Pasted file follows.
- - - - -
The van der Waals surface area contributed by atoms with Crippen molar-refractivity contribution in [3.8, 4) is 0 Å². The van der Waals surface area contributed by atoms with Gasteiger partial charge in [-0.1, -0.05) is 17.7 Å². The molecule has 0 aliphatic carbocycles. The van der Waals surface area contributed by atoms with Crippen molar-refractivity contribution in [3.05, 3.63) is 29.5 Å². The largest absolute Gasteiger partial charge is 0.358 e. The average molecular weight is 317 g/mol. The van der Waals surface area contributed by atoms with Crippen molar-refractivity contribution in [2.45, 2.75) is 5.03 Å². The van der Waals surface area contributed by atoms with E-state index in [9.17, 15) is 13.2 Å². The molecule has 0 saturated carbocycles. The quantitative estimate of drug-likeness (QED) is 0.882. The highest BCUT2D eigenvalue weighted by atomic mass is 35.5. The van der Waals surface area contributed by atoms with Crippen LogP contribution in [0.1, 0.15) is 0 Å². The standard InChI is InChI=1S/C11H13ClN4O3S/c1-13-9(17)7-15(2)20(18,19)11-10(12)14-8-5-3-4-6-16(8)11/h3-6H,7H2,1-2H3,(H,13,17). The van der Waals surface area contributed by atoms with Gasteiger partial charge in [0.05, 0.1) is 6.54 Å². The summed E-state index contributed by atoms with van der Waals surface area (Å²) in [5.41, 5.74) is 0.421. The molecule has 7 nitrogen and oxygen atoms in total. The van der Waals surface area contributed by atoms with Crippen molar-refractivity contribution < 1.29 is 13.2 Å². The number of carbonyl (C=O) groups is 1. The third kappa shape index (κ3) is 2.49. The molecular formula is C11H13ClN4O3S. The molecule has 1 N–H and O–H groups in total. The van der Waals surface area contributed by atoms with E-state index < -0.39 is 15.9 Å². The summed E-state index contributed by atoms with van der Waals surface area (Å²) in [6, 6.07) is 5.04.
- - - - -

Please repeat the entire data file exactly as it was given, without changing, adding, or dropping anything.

The van der Waals surface area contributed by atoms with Crippen molar-refractivity contribution in [3.8, 4) is 0 Å². The van der Waals surface area contributed by atoms with Gasteiger partial charge in [-0.1, -0.05) is 17.7 Å². The molecule has 0 aliphatic carbocycles. The van der Waals surface area contributed by atoms with Crippen molar-refractivity contribution in [3.05, 3.63) is 29.5 Å². The largest absolute Gasteiger partial charge is 0.358 e. The average molecular weight is 317 g/mol. The van der Waals surface area contributed by atoms with Crippen molar-refractivity contribution in [2.45, 2.75) is 5.03 Å². The van der Waals surface area contributed by atoms with E-state index in [9.17, 15) is 13.2 Å². The molecule has 0 saturated carbocycles. The quantitative estimate of drug-likeness (QED) is 0.882. The highest BCUT2D eigenvalue weighted by atomic mass is 35.5. The van der Waals surface area contributed by atoms with Crippen LogP contribution in [0.1, 0.15) is 0 Å². The standard InChI is InChI=1S/C11H13ClN4O3S/c1-13-9(17)7-15(2)20(18,19)11-10(12)14-8-5-3-4-6-16(8)11/h3-6H,7H2,1-2H3,(H,13,17). The van der Waals surface area contributed by atoms with Gasteiger partial charge in [0.05, 0.1) is 6.54 Å². The summed E-state index contributed by atoms with van der Waals surface area (Å²) in [5.41, 5.74) is 0.421. The molecule has 7 nitrogen and oxygen atoms in total. The van der Waals surface area contributed by atoms with Crippen molar-refractivity contribution < 1.29 is 13.2 Å². The number of carbonyl (C=O) groups is 1. The third kappa shape index (κ3) is 2.49. The molecular formula is C11H13ClN4O3S. The molecule has 1 N–H and O–H groups in total. The van der Waals surface area contributed by atoms with E-state index < -0.39 is 15.9 Å². The summed E-state index contributed by atoms with van der Waals surface area (Å²) in [6, 6.07) is 5.04.